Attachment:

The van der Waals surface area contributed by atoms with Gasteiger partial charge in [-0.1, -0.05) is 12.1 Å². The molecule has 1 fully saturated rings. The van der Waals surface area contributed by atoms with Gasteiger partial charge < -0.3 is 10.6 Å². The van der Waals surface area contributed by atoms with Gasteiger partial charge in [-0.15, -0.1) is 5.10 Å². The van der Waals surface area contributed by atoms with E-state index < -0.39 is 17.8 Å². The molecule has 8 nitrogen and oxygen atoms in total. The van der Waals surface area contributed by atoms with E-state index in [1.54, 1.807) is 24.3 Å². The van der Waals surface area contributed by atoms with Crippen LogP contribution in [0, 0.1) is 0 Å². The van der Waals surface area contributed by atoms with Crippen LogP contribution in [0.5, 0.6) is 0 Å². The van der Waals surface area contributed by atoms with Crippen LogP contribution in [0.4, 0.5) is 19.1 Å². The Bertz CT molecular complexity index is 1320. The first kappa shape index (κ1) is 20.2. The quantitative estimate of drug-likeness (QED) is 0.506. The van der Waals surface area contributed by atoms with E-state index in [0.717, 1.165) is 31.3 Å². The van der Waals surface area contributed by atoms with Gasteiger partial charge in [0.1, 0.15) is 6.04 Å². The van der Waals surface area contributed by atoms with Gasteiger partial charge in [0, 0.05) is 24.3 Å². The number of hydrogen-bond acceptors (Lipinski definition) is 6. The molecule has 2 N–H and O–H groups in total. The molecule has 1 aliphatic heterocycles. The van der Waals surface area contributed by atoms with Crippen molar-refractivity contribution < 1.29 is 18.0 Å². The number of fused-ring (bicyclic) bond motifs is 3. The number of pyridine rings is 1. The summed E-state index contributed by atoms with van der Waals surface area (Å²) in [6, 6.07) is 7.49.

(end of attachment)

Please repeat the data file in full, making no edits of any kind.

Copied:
The van der Waals surface area contributed by atoms with Gasteiger partial charge in [-0.1, -0.05) is 12.1 Å². The molecule has 1 fully saturated rings. The van der Waals surface area contributed by atoms with Gasteiger partial charge < -0.3 is 10.6 Å². The van der Waals surface area contributed by atoms with Gasteiger partial charge in [-0.15, -0.1) is 5.10 Å². The van der Waals surface area contributed by atoms with E-state index < -0.39 is 17.8 Å². The molecule has 8 nitrogen and oxygen atoms in total. The van der Waals surface area contributed by atoms with E-state index in [1.54, 1.807) is 24.3 Å². The van der Waals surface area contributed by atoms with Crippen LogP contribution in [0, 0.1) is 0 Å². The van der Waals surface area contributed by atoms with Crippen LogP contribution in [0.5, 0.6) is 0 Å². The van der Waals surface area contributed by atoms with Crippen LogP contribution in [0.4, 0.5) is 19.1 Å². The Bertz CT molecular complexity index is 1320. The first kappa shape index (κ1) is 20.2. The quantitative estimate of drug-likeness (QED) is 0.506. The van der Waals surface area contributed by atoms with E-state index in [0.717, 1.165) is 31.3 Å². The van der Waals surface area contributed by atoms with Gasteiger partial charge in [0.1, 0.15) is 6.04 Å². The van der Waals surface area contributed by atoms with Gasteiger partial charge in [0, 0.05) is 24.3 Å². The number of hydrogen-bond acceptors (Lipinski definition) is 6. The molecule has 2 N–H and O–H groups in total. The molecule has 1 aliphatic heterocycles. The van der Waals surface area contributed by atoms with Crippen molar-refractivity contribution < 1.29 is 18.0 Å². The number of fused-ring (bicyclic) bond motifs is 3. The number of pyridine rings is 1. The summed E-state index contributed by atoms with van der Waals surface area (Å²) in [6, 6.07) is 7.49.